I vaguely remember “The Prisoner” television series from the sixties. My father liked watching it. I remember that big white ball that sucked people into it scared the bejeezus out of me.
The original series starred Patrick McGoohan who also co-created the show. In the series, McGoohan is a British agent who unexpectedly resigns. He is then kidnapped and taken to “The Village” – a seaside community where many ex-agents live. Names are not used as each resident is assigned a number. McGoohan’s character is Number Six.
Now I see that the American Movie Classes station (AMC) will be airing a remake of the series beginning November 15. This one stars competent actor James Caviezel. The setting is different; it will be set in a desert, tropical area instead of seaside.
I have encountered people over the years who are big fans of the original series. From all I can gather, it would seem the original series is considered a cult classic. So it will be interesting to see the differences between the two.
Once I saw the advertisement of the remake, I became intrigued as to the attraction of this cult classic. Especially since the most prominent memory I have is of that big white bubble.
The AMC website actually allows you to watch all seventeen episodes of the original “The Prisoner.” Thus far, I have viewed the first two episodes.
It was like opening a time capsule from the past and discovering a reflection of the present. Wardrobe, vehicles and filming date the film. But issues in the film are issues contemporary society continues to deal with to this day: mind control, identity theft, and individualism versus collectivism.
The filming is typical sixties documentary/soap-opera style. But the storytelling is timeless, raising more questions for the audience with each episode viewed. Hopefully, those questions will be answered in the final episode.
Escape is foremost on Number Six’s mind in the first two episodes. Of course, there is no escape from “The Village.” Yet Number Six himself is intrigued with The Village and learns more for as long as he remains there.
All they want to know from Number Six is the reason behind his resignation. Why this is so important has yet to be disclosed. The only clue about the relevance of Number Six’s resignation is “someone” wants to know which “side” he is on.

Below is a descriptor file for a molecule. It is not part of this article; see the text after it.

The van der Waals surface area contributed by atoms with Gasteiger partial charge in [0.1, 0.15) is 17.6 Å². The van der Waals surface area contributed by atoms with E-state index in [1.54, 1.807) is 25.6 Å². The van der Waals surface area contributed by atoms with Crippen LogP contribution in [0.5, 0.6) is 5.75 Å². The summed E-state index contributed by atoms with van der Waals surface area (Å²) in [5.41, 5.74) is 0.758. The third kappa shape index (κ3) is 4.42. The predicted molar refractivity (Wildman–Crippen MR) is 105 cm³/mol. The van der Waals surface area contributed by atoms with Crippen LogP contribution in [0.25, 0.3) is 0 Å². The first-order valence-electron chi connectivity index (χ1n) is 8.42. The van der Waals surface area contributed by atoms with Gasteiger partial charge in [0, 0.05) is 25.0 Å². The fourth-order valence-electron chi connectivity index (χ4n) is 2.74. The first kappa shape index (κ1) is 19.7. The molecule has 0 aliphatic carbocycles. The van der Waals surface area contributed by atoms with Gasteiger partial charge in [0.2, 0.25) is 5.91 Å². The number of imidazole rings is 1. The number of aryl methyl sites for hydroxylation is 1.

Number Six refuses to talk but he’s playing the game. Everyone in The Village has given himself or herself over to the “community,” giving up individuality to conform. The Village uses “work units” rather than money. Subtle brainwashing is used throughout the show with signs posted in obvious locations to discourage curiosity and the questioning mind.
But Number Six has their number. Or thinks he has. He mimics the gestures and phrases commonly used in The Village and he is circumspect in his attempts to escape. Nevertheless, he is under constant observation and though he is led to believe, on occasion, that he has succeeded to pulling one over on Number Two (the guy in charge of The Village), in the end, his plans to escape are foiled and he ends up right back where he started – at his “Number Six” residence in The Village.
And that big white bubble has already made quite a few appearances in the first two episodes. It doesn’t scare me like it did when I was a kid, but it has piqued my curiosity.
I cannot possibly sit through seventeen consecutive hours at my computer watching all the episodes of the original Prisoner series. But I will continue watching one per day until I have seen all seventeen. I am intrigued and I enjoy being intrigued by a movie or television show. I like things revealed slowly, questions answered at the end, rather than at the beginning.
The original has captured my attention, but will the remake? James Caviezel is a good actor. I liked his performances in both “Frequency” (2000) and “Pay It Forward” (2000). He has a “soft” male voice, reminiscent of Father Mulcahy (William Christopher) from the “M*A*S*H” television series. Soft-spoken actors often try harder to make their characters believable to compensate for that soft voice.
But he is pitted against the classic performance of Patrick McGoohan.
I’ll have to watch at least the initial episode of “The Prisoner” on AMC November 15 to see how it compares to a true television classic.